(Image courtesy Google Maps)
Two vacant Harold Street lots, known for the trash they collect, could be the next city-owned parcels to be turned into urban agriculture sites.
Representatives from the Department of Neighborhood Development, which oversees the properties, were in Roxbury Monday night to discuss the vacant lots at 225 and 227 Harold St. and to see if residents would be supportive of them being turned into urban farms.
Urban farms differ from the common community garden because the food produced is for commercial purposes.
“We want to get these parcels back to working for the city and the community,” explained Liz Llenas, a project manager for DND.
The lots, which were acquired by DND in the late-1980s, are part of a series of city-owned Roxbury parcels being pushed for farm uses.
The move is connected to the new Article 89 zoning, which will streamline the process of securing approvals for the cultivation of crops for commercial purposes on parcels throughout the city. Although the lots will be used to produce food, which would be sold or donated, urban agricultural is generally a low-impact use.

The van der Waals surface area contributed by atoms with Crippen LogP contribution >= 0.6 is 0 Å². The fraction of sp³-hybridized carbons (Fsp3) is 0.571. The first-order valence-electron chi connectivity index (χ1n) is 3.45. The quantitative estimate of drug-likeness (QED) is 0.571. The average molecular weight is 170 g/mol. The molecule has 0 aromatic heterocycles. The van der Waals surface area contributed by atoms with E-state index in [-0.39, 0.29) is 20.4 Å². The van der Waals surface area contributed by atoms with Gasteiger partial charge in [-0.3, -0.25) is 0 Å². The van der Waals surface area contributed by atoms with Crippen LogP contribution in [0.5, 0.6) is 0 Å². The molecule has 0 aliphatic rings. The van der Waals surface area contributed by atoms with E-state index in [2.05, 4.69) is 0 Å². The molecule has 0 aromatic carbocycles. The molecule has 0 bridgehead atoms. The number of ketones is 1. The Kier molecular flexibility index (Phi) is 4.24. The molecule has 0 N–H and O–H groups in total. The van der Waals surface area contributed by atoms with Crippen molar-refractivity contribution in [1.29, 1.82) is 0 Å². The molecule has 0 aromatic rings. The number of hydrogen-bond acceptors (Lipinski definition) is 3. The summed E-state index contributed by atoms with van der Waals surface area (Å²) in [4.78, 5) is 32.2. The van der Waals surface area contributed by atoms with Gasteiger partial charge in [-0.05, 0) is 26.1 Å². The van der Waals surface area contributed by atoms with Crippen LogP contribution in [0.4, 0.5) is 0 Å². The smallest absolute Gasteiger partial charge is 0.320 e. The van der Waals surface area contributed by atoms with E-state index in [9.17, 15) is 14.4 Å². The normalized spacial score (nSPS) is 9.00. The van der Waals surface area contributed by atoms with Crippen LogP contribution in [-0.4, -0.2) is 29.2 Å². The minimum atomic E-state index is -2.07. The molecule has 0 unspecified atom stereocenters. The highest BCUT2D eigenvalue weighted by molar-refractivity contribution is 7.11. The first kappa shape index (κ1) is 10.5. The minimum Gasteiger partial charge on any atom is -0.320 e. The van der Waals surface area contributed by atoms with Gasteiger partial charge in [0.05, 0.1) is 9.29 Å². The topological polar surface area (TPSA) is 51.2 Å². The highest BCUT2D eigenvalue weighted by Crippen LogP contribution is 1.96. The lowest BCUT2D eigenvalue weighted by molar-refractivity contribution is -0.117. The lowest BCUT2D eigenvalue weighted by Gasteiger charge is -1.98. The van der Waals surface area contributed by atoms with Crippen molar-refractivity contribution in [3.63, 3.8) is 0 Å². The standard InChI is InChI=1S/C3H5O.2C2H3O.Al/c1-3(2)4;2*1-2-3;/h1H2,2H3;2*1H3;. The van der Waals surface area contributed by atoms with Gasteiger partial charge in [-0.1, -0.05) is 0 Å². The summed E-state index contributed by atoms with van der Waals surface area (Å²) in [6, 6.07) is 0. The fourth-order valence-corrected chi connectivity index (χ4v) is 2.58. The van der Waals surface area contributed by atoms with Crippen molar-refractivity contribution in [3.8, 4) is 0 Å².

The new zoning language, however, must still be approved by the city’s Zoning Board of Appeals, a hearing is scheduled for December 17, and receive the sign-off of the mayor.
The language was approved by the Boston Redevelopment Authority in November.
The move to sell the abutting parcels, which total approximately 12,670 square feet and are bordered by residential structures, was met with enthusiasm from residents.
“I’d love to see something going on there to bring the neighborhood up,” said Dollie Taylor-Suttles, a 70-year-old area resident and vice president of the Clark Cooper Community Gardens. “People use to just throw trash there and they just cleaned it up, so I’d love to see a garden there.”
Others said they are supportive of a farm, but eventually would like to see more affordable housing in the area.
“We envision having housing there at some point, but we’d also like to see gardens,” explained Marlena Richardson, a 68-year-old area resident and member of the Garrison-Trotter Neighborhood Association’s board. “We’d like to see the land held in a trust and farmed until a feasible development plan can be created.”
Others wondered how the farms could benefit the community that surrounds the lots.
“Would there be a farm stand?” asked Ralph Shirley, a 31-year-old property developer. “If that’s offered to people who don’t have access to fruits and vegetables I think it could be a good idea.”
The lots will be sold, most likely to a non-profit, through the DND’s Request for Proposals process, which includes community input as well as the public advertisement of the properties.
Although a hard timeline has not been established, DND representatives said an RFP could be developed and advertised by mid-December with the final developers selected by late January or early February. Once the final developers have been selected, DND will bring them out to the community to gather input before the property is sold, with the possibility of crops growing on the properties by early-summer.